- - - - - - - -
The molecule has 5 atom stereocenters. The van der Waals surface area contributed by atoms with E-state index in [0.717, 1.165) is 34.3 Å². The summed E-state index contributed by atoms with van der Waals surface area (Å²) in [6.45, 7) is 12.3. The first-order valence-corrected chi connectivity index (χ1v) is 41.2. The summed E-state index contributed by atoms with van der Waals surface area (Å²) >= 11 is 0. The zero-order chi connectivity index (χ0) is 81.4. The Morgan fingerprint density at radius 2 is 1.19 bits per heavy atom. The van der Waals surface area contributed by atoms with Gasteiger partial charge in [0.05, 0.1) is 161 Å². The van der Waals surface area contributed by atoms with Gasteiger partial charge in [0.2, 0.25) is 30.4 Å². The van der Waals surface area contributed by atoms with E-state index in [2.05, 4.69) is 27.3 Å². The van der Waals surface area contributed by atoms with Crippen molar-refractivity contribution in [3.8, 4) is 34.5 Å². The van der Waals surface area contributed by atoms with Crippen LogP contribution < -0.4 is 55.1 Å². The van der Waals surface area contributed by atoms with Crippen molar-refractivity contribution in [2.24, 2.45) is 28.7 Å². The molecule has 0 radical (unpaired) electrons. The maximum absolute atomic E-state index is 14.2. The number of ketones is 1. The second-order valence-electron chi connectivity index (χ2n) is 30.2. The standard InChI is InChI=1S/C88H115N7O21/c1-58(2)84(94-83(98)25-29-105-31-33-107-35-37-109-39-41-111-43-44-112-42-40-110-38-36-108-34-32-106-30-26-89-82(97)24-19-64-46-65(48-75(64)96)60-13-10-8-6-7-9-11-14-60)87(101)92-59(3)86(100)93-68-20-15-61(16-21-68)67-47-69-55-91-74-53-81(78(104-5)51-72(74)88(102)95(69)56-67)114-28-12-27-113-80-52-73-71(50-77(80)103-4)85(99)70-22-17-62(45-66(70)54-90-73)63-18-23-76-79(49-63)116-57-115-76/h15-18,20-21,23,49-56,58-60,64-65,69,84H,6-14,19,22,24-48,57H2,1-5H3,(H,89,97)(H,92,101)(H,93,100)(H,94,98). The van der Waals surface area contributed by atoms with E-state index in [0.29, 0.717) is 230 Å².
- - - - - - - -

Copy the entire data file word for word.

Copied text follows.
The molecule has 5 atom stereocenters. The van der Waals surface area contributed by atoms with E-state index in [0.717, 1.165) is 34.3 Å². The summed E-state index contributed by atoms with van der Waals surface area (Å²) in [6.45, 7) is 12.3. The first-order valence-corrected chi connectivity index (χ1v) is 41.2. The summed E-state index contributed by atoms with van der Waals surface area (Å²) >= 11 is 0. The zero-order chi connectivity index (χ0) is 81.4. The Morgan fingerprint density at radius 2 is 1.19 bits per heavy atom. The van der Waals surface area contributed by atoms with Gasteiger partial charge in [0.05, 0.1) is 161 Å². The van der Waals surface area contributed by atoms with Gasteiger partial charge in [0.2, 0.25) is 30.4 Å². The van der Waals surface area contributed by atoms with E-state index in [2.05, 4.69) is 27.3 Å². The van der Waals surface area contributed by atoms with Crippen molar-refractivity contribution in [3.8, 4) is 34.5 Å². The van der Waals surface area contributed by atoms with Crippen LogP contribution < -0.4 is 55.1 Å². The van der Waals surface area contributed by atoms with Crippen molar-refractivity contribution in [2.24, 2.45) is 28.7 Å². The molecule has 0 radical (unpaired) electrons. The maximum absolute atomic E-state index is 14.2. The number of ketones is 1. The second-order valence-electron chi connectivity index (χ2n) is 30.2. The standard InChI is InChI=1S/C88H115N7O21/c1-58(2)84(94-83(98)25-29-105-31-33-107-35-37-109-39-41-111-43-44-112-42-40-110-38-36-108-34-32-106-30-26-89-82(97)24-19-64-46-65(48-75(64)96)60-13-10-8-6-7-9-11-14-60)87(101)92-59(3)86(100)93-68-20-15-61(16-21-68)67-47-69-55-91-74-53-81(78(104-5)51-72(74)88(102)95(69)56-67)114-28-12-27-113-80-52-73-71(50-77(80)103-4)85(99)70-22-17-62(45-66(70)54-90-73)63-18-23-76-79(49-63)116-57-115-76/h15-18,20-21,23,49-56,58-60,64-65,69,84H,6-14,19,22,24-48,57H2,1-5H3,(H,89,97)(H,92,101)(H,93,100)(H,94,98). The van der Waals surface area contributed by atoms with E-state index in [0.29, 0.717) is 230 Å².